Lentonness Relaunch

Bahbak Hashemi-Nezhad's public artwork finds a new home at Crocus Café

When

5th March 2021

What time

All day

Location

Crocus Café

18 Lenton Boulevard

NG7 2ES

Cost

Free

We’re pleased to announce the relaunch of Lentonness by Near Now Fellow Bahbak Hashemi-Nezhad and Lenton Residents at Crocus Café.

Lentonness is a public artwork, taking the form of an LED sign, that features definitions of Lenton gathered from local residents: a growing list of experiences, observations and characteristics of the neighbourhood.

The artwork launched in 2019 and was designed to keep on evolving — with new definitions added to the original responses, and the sign touring to different local venues.

Crocus Café is Nottingham’s oldest community café. It’s not-for-profit, affordable, vegetarian and vegan with a focus on being fair trade and locally sourced. The café is currently closed, but you can walk past at any time to view the artwork. Look out for updates when the café can reopen.

Photo by Reece Straw

Photo by Reece Straw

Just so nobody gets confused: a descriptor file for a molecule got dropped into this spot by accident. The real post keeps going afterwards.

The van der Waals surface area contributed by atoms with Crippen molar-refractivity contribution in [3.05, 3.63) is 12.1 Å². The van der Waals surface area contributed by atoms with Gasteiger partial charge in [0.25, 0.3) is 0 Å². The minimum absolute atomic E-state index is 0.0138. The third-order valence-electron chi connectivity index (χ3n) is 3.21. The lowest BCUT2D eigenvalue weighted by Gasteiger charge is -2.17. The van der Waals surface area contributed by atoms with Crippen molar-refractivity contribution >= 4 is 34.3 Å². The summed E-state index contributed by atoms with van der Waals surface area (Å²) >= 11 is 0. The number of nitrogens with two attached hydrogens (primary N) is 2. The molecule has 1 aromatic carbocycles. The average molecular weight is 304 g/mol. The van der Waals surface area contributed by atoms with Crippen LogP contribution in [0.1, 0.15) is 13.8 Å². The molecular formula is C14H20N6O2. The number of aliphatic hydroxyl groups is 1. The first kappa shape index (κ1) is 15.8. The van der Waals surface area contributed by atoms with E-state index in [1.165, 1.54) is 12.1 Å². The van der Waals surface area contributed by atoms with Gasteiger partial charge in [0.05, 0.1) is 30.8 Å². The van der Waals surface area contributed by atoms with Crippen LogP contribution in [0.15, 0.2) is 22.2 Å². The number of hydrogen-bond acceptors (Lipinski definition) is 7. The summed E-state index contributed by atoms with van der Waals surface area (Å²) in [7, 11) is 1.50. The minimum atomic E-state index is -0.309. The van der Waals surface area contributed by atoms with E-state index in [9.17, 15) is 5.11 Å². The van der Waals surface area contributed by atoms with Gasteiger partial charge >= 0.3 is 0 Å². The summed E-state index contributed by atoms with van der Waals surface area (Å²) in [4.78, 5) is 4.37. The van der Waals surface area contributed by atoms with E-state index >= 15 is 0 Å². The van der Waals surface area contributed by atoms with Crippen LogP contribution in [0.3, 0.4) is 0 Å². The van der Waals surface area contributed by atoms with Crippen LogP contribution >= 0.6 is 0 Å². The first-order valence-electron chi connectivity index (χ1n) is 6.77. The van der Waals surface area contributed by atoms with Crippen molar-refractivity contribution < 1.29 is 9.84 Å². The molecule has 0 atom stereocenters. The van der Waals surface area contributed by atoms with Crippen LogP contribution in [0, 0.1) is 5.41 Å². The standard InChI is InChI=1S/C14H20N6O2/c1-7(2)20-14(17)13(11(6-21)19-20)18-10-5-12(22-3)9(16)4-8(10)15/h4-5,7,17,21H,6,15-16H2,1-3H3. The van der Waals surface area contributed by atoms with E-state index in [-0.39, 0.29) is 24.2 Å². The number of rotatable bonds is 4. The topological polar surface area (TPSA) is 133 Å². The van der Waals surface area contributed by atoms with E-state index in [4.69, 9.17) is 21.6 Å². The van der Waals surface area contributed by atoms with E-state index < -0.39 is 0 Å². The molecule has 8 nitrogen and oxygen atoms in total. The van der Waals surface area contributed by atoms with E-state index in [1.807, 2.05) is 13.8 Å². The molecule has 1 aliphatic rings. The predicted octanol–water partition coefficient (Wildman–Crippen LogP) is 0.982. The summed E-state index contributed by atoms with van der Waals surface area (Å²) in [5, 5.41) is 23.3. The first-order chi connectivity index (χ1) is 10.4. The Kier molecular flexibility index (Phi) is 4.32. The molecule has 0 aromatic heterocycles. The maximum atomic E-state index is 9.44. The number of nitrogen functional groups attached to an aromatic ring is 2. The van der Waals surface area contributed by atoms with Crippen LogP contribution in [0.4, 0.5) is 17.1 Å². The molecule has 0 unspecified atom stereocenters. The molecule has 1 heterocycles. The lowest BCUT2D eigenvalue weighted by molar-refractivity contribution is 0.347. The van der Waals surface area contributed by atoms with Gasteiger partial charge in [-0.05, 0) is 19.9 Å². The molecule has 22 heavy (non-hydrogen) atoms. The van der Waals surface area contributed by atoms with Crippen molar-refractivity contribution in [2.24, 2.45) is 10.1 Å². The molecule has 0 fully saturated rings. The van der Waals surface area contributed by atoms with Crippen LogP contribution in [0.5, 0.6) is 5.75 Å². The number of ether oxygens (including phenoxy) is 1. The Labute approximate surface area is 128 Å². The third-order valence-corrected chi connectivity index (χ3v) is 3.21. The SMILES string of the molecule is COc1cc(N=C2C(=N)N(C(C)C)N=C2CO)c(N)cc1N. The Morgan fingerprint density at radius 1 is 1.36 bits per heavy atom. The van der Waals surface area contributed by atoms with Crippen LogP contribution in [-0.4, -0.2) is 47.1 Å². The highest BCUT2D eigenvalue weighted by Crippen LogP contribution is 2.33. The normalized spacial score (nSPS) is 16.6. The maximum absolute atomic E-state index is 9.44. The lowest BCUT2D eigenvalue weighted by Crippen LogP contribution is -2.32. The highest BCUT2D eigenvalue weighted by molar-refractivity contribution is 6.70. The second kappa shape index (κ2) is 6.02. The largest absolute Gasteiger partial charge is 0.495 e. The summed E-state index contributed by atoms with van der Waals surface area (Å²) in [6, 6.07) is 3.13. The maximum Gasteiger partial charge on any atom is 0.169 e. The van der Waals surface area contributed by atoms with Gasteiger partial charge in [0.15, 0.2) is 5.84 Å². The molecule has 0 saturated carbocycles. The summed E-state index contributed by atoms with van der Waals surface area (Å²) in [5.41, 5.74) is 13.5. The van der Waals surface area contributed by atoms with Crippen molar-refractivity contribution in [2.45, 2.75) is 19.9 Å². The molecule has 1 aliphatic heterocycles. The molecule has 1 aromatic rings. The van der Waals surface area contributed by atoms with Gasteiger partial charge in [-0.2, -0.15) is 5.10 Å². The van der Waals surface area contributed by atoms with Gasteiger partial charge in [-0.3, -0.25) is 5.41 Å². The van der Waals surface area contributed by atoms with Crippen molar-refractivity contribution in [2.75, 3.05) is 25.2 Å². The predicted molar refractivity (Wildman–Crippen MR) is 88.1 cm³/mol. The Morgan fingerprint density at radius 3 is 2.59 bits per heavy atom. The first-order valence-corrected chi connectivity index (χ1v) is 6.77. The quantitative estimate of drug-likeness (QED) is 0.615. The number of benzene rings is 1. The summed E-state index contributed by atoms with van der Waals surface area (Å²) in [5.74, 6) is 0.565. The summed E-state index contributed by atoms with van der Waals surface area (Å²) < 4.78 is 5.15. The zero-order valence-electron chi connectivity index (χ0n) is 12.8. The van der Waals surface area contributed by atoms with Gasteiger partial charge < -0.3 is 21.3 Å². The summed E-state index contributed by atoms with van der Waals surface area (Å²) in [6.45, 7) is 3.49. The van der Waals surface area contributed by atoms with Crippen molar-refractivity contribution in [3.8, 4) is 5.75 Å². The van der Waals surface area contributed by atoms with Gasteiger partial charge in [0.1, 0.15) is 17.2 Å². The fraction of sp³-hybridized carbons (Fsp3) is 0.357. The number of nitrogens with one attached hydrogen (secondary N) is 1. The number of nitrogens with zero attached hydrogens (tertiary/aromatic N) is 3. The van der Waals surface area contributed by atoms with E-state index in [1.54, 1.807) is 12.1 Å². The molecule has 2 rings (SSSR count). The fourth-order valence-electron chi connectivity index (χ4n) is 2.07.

Making Place

As part of Primary's Making Place programme, Bahbak Hashemi-Nezhad ran workshops with Lenton residents, sharing stories, images, and myths about the local area. Through this process, the group distilled a question to ask the wider public in the area: "What is Lentonness?"

The responses gathered so far featured in a public artwork taking the form of an LED sign, that was displayed on the side of the Savoy Cinema from 2019–2020. The different definitions give a rich picture of the many things that Lenton means to local people – from long-term residents, elders and children, to new communities and students – at a time when the neighbourhood has undergone significant changes. They offer snapshots of place, memories, humour, poetry, loss and hope.


Lentonness was commissioned by Primary as part of the Making Place programme, and was produced in partnership with Broadway's Near Now, supported using public funding by Arts Council England. The project was supported by Near Neighbours and the Esmée Fairbairn Foundation.

Photo by Reece Straw

Photo by Reece Straw